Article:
Geneva, 11 July 2016 – The first ever multi-country population-based survey investigating levels of the resistance to essential tuberculosis (TB) drugs was published last week in The Lancet Infectious Diseases. This work was led by the World Health Organization (WHO), in collaboration with National TB Programmes, National TB Reference Laboratories and Supranational Reference Laboratories.
Over the past 20 years, levels of resistance to rifampicin and isoniazid have been monitored in more than 150 countries worldwide by WHO. However, susceptibility testing to fluoroquinolones and pyrazinamide is not routinely performed on all tuberculosis cases as part of drug resistance surveillance efforts. Testing is usually restricted to specific patient groups, such as those with rifampicin resistance or a history of previous TB treatment, and little data exist regarding the levels of resistance of these drugs at the population level.
In this study, an estimated 5,000 patients were tested in Azerbaijan, Bangladesh, Belarus, Pakistan and South Africa to investigate resistance to pyrazinamide and fluoroquinolones among TB patients in high TB burden countries.
Pyrazinamide is a key component of the most commonly used short-course regimen for TB recommended by WHO, and also of second-line regimens for the treatment of multidrug-resistant TB (MDR-TB). The survey findings indicate that the vast majority of the burden of pyrazinamide resistance is among patients with rifampicin resistance. However, depending on the setting, pyrazinamide may still be effective in 19-63% of patients with rifampicin-resistant TB.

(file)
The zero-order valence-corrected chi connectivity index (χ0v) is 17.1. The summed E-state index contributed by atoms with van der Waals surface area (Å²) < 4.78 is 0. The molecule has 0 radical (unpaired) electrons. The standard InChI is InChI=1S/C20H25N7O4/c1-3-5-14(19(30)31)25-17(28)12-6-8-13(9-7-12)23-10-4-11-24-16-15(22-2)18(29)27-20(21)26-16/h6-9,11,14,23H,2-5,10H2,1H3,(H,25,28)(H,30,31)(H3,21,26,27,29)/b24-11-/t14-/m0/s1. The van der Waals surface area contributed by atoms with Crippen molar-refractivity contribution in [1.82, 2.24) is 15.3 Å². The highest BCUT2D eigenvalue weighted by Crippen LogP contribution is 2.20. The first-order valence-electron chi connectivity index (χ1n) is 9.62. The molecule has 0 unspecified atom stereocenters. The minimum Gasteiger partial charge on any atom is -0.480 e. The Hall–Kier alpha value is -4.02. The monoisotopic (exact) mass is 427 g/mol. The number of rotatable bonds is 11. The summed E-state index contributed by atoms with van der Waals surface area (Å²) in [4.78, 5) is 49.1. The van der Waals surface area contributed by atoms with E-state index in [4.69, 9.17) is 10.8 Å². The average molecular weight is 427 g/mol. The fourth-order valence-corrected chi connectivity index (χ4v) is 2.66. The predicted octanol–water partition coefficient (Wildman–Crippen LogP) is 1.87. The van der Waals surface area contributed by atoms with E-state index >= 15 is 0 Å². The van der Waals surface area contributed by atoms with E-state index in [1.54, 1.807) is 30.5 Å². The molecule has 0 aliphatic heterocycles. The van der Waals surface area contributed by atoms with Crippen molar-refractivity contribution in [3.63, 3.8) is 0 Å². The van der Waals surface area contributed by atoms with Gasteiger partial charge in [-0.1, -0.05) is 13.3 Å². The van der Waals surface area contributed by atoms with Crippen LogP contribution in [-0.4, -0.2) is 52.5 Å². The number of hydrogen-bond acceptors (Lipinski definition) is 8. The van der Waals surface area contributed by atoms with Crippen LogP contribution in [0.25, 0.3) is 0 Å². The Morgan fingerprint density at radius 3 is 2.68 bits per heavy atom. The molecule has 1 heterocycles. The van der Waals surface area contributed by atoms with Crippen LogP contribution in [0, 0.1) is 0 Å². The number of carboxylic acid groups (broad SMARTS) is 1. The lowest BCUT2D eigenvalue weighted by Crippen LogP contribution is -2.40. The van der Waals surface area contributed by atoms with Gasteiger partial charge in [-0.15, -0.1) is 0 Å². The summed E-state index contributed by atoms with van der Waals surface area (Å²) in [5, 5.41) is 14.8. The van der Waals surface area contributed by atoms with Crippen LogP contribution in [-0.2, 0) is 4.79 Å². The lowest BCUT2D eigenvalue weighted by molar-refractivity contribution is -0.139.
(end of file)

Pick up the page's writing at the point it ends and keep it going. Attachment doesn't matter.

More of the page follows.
It is crucial to rapidly distinguish between patients who could benefit from a pyrazinamide-containing regimen and those for whom inclusion of pyrazinamide would not be effective. This distinction requires rapid molecular tests to diagnose pyrazinamide resistance, which do not currently exist.
As with pyrazinamide, levels of resistance to fluoroquinolones were closely associated with rifampicin resistance in all settings, with notable geographical differences. Levels of resistance to fluoroquinolones were significantly lower than that of rifampicin in Azerbaijan and Belarus, but significantly higher in Pakistan. Resistance to the later generation fluoroquinolones, moxifloxacin and gatifloxacin, were low in all settings.
The study findings show that rifampicin resistance, which can be easily diagnosed with rapid molecular tests, can be an indicator for the possibility of simultaneous resistance to pyrazinamide and, in some settings, earlier-generation fluoroquinolones. These data provide insight into the background proportions of resistance to these drugs at the population level and the feasibility of introducing new tuberculosis treatment regimens and strategies for drug-susceptibility testing in these settings.
“We need to rethink our surveillance approaches so as to improve our understanding of levels of resistance to pyrazinamide and fluoroquinolones in different settings and patient groups,” said Dr Matteo Zignol of WHO’s Global TB Programme and lead author of the study. “Without this information, we risk introducing ineffective TB treatment regimens that may amplify the development of drug resistance.”
The survey was funded by The Bill & Melinda Gates Foundation, the US Agency for International Development and the Global Alliance for TB Drug Development.